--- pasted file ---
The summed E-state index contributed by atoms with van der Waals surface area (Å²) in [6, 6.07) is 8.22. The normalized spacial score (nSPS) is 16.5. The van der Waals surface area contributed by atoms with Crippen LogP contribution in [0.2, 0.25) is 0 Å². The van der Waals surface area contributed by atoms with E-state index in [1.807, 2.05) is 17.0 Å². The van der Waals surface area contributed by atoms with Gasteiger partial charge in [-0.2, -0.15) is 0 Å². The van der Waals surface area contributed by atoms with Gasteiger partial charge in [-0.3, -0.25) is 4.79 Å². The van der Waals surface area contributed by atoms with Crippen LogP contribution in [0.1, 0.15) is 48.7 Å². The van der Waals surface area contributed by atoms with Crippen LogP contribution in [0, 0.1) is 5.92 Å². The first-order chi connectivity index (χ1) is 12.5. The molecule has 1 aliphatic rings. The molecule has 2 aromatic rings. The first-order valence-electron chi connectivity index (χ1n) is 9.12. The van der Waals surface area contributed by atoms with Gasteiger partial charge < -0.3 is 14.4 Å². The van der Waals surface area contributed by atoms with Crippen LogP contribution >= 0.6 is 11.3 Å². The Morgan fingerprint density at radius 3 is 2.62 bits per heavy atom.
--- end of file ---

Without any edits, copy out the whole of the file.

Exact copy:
The summed E-state index contributed by atoms with van der Waals surface area (Å²) in [6, 6.07) is 8.22. The normalized spacial score (nSPS) is 16.5. The van der Waals surface area contributed by atoms with Crippen LogP contribution in [0.2, 0.25) is 0 Å². The van der Waals surface area contributed by atoms with E-state index in [1.807, 2.05) is 17.0 Å². The van der Waals surface area contributed by atoms with Gasteiger partial charge in [-0.2, -0.15) is 0 Å². The van der Waals surface area contributed by atoms with Gasteiger partial charge in [-0.3, -0.25) is 4.79 Å². The van der Waals surface area contributed by atoms with Crippen LogP contribution in [0.1, 0.15) is 48.7 Å². The van der Waals surface area contributed by atoms with Crippen LogP contribution in [0, 0.1) is 5.92 Å². The first-order chi connectivity index (χ1) is 12.5. The molecule has 1 aliphatic rings. The molecule has 2 aromatic rings. The first-order valence-electron chi connectivity index (χ1n) is 9.12. The van der Waals surface area contributed by atoms with Gasteiger partial charge < -0.3 is 14.4 Å². The van der Waals surface area contributed by atoms with Crippen LogP contribution >= 0.6 is 11.3 Å². The Morgan fingerprint density at radius 3 is 2.62 bits per heavy atom.